• Head to your child’s school if possible, or call and ask to speak to them. Showing up or calling with an apology and a hug will help both of you have a much better day.
  • Set aside time for after school and work to be together. Go for a walk, color, snuggle or watch a movie. Be sure to say out loud, “I’m sorry we had a rough morning. I wanted to make sure it did not come between us and you still know that I love you no matter what.”
  • Spend a few minutes together before bed. If bedtime is usually rushed, climb in next to them and just be together for a few minutes. It may lay the foundation for a better start to the morning tomorrow.

On average, there are 180 days in a school year. Each of your kids will be in school for 12 years. That makes 2,160 mornings with the potential to be rushed and harried. And I’m not even counting multiple kids, day-care days, summer camps and whatnot. Bad mornings will happen … it’s a given. But you can turn it around for you and your kids so you will all have a better day!

The two-minute action plan for fine parents

Ask yourself a few questions about how bad mornings affect you and your kids.

  • In the last week, how many mornings felt rough? Can you notice anything in common about those days?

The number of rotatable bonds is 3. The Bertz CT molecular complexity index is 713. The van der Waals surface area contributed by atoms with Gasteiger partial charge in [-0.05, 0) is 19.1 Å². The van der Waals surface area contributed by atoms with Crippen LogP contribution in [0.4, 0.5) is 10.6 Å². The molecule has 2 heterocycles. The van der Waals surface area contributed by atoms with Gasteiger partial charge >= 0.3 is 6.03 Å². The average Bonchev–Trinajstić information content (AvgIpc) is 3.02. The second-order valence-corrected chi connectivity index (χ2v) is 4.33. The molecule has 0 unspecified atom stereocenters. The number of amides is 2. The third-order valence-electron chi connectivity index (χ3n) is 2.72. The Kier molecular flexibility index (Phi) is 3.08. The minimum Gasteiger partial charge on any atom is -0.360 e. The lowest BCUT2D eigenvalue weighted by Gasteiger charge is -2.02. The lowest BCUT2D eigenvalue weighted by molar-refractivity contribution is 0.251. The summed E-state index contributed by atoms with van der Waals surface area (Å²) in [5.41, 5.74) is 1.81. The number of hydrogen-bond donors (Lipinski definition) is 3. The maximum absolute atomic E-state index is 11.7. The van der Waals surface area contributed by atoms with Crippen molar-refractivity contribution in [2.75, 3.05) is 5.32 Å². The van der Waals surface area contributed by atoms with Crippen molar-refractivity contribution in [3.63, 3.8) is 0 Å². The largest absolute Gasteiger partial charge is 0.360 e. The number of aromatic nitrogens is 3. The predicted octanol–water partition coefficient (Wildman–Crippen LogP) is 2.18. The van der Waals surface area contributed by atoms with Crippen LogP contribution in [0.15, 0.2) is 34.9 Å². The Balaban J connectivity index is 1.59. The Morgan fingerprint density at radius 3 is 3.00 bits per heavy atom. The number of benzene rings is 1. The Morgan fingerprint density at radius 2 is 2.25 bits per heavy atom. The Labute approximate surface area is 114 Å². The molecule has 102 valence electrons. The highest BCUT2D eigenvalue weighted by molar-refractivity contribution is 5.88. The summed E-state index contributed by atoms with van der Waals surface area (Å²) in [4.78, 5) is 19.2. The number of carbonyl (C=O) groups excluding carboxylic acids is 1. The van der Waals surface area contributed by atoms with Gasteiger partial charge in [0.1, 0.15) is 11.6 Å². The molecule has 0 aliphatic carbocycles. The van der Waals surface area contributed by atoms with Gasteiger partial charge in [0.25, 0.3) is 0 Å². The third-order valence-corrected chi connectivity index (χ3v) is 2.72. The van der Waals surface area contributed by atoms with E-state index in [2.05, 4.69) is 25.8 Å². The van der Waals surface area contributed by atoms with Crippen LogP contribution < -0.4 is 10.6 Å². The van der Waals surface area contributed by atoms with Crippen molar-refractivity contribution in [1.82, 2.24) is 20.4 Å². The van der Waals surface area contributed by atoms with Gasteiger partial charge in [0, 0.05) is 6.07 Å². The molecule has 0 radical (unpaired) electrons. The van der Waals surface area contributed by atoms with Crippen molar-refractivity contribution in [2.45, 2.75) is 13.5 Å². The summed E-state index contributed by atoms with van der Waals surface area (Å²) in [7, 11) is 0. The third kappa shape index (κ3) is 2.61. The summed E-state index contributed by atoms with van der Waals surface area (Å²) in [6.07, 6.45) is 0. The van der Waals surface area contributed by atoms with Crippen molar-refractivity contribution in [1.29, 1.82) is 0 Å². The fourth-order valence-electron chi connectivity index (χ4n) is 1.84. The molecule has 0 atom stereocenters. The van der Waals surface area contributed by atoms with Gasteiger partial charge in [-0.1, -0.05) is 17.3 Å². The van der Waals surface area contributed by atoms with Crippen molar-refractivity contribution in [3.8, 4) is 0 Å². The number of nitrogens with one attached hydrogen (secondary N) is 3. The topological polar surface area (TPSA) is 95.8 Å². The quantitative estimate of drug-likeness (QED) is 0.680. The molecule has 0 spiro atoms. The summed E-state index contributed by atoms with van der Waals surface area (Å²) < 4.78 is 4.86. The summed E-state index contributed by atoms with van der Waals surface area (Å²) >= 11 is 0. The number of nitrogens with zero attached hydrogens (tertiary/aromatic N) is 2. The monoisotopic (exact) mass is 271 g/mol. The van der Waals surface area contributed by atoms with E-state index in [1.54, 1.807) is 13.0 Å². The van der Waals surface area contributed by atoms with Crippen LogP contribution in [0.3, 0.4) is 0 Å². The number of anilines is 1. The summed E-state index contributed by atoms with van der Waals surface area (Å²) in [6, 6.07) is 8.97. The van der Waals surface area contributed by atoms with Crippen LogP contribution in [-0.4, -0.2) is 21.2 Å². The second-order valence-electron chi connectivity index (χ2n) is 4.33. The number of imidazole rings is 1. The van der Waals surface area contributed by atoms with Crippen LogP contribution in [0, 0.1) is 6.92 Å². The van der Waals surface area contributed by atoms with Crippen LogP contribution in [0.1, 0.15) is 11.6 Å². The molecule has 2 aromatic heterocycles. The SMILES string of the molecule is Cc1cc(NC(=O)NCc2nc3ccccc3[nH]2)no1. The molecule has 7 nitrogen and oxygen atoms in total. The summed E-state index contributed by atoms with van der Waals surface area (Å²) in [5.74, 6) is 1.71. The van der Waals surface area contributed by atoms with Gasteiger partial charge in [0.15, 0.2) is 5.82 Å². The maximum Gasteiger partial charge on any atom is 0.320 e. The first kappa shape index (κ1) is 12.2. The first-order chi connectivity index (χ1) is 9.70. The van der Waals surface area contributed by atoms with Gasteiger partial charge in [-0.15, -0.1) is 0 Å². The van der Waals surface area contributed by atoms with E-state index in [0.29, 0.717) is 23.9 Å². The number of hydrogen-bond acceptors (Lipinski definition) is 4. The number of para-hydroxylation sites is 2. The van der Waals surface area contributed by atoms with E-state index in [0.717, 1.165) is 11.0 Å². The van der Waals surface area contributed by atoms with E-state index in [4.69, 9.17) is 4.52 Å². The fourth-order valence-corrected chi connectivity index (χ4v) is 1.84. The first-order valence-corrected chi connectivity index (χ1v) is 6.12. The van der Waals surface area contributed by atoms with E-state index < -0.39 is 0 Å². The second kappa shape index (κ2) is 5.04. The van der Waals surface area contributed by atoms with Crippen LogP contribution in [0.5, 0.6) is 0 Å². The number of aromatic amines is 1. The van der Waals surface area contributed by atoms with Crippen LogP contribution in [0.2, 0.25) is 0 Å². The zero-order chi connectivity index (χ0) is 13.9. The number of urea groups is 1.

• What would your ideal morning look like? How can you move toward that?
  • How can you take care of yourself so you can be better prepared when hard mornings happen?
  • What triggers or obstacles can be eliminated from those rushed morning minutes?
  • How often are you successful at rescuing a morning that has started going downhill and still go on to have a great day?

The ongoing action plan for fine parents

Over the next few days, get in the habit of:

  • Recognizing as early as possible when the morning has started to slip away from you.
  • Pledging to not let a bad morning turn into a bad day.
  • Giving grace to your kids and yourself!
  • Experimenting with different ways to salvage your morning and find what works for your family.
  • And last but not the least, if you don’t have a well-established morning routine, make that your highest priority. An established morning routine significantly reduces the chances of having “bad” mornings in the first place!